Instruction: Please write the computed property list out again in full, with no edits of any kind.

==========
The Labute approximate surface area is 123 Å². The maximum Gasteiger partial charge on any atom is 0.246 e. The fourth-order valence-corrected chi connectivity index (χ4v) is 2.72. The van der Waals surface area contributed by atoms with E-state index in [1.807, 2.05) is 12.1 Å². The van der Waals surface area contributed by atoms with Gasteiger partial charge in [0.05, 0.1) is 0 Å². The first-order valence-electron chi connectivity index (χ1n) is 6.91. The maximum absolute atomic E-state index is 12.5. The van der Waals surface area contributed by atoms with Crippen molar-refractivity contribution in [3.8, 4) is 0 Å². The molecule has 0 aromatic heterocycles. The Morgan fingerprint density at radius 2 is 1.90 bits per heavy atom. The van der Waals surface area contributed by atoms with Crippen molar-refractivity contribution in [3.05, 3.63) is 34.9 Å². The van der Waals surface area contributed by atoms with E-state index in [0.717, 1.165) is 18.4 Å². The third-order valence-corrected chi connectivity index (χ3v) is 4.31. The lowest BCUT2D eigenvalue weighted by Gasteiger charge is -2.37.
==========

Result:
The Labute approximate surface area is 123 Å². The maximum Gasteiger partial charge on any atom is 0.246 e. The fourth-order valence-corrected chi connectivity index (χ4v) is 2.72. The van der Waals surface area contributed by atoms with E-state index in [1.807, 2.05) is 12.1 Å². The van der Waals surface area contributed by atoms with Gasteiger partial charge in [0.05, 0.1) is 0 Å². The first-order valence-electron chi connectivity index (χ1n) is 6.91. The maximum absolute atomic E-state index is 12.5. The van der Waals surface area contributed by atoms with Crippen molar-refractivity contribution in [3.8, 4) is 0 Å². The molecule has 0 aromatic heterocycles. The Morgan fingerprint density at radius 2 is 1.90 bits per heavy atom. The van der Waals surface area contributed by atoms with Crippen molar-refractivity contribution in [3.05, 3.63) is 34.9 Å². The van der Waals surface area contributed by atoms with E-state index in [0.717, 1.165) is 18.4 Å². The third-order valence-corrected chi connectivity index (χ3v) is 4.31. The lowest BCUT2D eigenvalue weighted by Gasteiger charge is -2.37.